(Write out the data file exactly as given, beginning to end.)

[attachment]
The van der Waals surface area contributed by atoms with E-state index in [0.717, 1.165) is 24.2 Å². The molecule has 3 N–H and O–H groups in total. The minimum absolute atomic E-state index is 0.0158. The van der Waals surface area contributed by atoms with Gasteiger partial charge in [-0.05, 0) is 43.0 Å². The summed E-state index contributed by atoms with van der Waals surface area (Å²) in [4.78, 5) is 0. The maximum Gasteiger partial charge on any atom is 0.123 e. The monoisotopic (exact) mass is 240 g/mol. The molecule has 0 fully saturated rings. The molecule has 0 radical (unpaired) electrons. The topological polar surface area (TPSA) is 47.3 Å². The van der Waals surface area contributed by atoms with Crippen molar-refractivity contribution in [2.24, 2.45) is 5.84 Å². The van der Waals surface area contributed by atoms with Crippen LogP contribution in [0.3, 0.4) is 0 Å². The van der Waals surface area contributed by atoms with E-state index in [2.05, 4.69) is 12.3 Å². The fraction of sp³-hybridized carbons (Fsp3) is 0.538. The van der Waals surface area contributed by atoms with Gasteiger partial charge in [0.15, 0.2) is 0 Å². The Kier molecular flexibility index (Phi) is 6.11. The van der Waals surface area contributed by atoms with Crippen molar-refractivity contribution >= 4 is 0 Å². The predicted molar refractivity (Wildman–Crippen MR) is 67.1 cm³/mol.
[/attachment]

The van der Waals surface area contributed by atoms with E-state index in [0.717, 1.165) is 24.2 Å². The molecule has 3 N–H and O–H groups in total. The minimum absolute atomic E-state index is 0.0158. The van der Waals surface area contributed by atoms with Gasteiger partial charge in [-0.05, 0) is 43.0 Å². The summed E-state index contributed by atoms with van der Waals surface area (Å²) in [4.78, 5) is 0. The maximum Gasteiger partial charge on any atom is 0.123 e. The monoisotopic (exact) mass is 240 g/mol. The molecule has 0 fully saturated rings. The molecule has 0 radical (unpaired) electrons. The topological polar surface area (TPSA) is 47.3 Å². The van der Waals surface area contributed by atoms with Crippen molar-refractivity contribution in [2.24, 2.45) is 5.84 Å². The van der Waals surface area contributed by atoms with Crippen LogP contribution in [0.3, 0.4) is 0 Å². The van der Waals surface area contributed by atoms with E-state index in [2.05, 4.69) is 12.3 Å². The fraction of sp³-hybridized carbons (Fsp3) is 0.538. The van der Waals surface area contributed by atoms with Gasteiger partial charge in [0.15, 0.2) is 0 Å². The Kier molecular flexibility index (Phi) is 6.11. The van der Waals surface area contributed by atoms with Crippen molar-refractivity contribution >= 4 is 0 Å². The predicted molar refractivity (Wildman–Crippen MR) is 67.1 cm³/mol.